Because you do nothing. That’s right. The number one cause is neglect.
To many people, a concrete floor appears to be dry, solid, and impermeable. But concrete more closely resembles a very hard, almost dry sponge.
All concrete starts out wet (if it wasn’t wet, you couldn’t pour it). It can take years to dry completely. And even then, though you may not see water, more than likely there is water vapor in the concrete. And like a sponge, it can absorb moisture from the ground underneath the concrete and even from the water vapor in the air itself.
One of the most beautiful advantages of concrete floor polishing, other than the beautiful, marble-like sheen, is that the maintenance of the floor is minimal. But that does not mean you can neglect it.
The polished floor pictured here was neglected . . . no cleaning, no sweeping, no nothing.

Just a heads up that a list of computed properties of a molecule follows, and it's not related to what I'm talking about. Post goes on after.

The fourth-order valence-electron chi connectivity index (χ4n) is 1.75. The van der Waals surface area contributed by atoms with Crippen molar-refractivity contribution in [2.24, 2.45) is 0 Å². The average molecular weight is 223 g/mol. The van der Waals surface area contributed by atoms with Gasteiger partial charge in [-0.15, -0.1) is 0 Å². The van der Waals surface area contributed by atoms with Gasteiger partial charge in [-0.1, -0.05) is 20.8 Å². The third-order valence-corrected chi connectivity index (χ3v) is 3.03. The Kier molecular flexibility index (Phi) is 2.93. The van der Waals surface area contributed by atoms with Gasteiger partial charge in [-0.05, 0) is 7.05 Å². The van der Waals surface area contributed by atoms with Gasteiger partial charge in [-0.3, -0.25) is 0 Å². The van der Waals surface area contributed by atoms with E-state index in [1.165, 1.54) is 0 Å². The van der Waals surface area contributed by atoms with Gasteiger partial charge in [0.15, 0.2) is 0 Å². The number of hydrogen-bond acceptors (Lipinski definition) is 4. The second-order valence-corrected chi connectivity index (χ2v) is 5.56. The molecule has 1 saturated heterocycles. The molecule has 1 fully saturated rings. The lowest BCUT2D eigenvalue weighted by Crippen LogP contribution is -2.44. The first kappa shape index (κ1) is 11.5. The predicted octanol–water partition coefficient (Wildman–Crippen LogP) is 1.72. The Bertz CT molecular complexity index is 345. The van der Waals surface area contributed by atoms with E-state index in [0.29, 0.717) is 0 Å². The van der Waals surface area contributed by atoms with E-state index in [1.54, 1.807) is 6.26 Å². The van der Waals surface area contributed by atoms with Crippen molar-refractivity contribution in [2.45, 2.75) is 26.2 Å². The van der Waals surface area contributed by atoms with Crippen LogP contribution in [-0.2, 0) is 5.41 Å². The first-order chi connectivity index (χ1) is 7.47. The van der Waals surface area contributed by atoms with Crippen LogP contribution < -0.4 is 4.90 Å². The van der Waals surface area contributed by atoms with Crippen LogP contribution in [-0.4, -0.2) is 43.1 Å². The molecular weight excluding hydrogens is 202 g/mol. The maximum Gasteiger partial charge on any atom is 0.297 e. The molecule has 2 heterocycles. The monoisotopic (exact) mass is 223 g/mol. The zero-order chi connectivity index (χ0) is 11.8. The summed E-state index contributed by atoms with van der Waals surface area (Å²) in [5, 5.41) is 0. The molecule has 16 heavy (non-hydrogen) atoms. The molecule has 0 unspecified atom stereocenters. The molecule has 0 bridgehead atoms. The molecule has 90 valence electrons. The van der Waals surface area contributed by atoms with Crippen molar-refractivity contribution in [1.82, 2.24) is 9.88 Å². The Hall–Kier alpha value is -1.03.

Even though the floor is hard and permanent, it’s still a dry sponge. It absorbed moisture from the air in an amount sufficient enough to leave behind soluble salts on the concrete surface when the concrete dried.
In the concrete world, this is known as efflorescence. It’s a white, dusty calcium based scale that leached to the surface of the concrete as the concrete dried.
The good news is that it will eventually go away on its own . . . if you wait about 15 years.
If you don’t want to wait that long, then do the recommended maintenance to keep the floor looking good. Sweeping, cleaning, mopping, emulsifiers . . . these are inexpensive and easy steps to double the life of your polished floor, and keep a clean, bright sheen to it.
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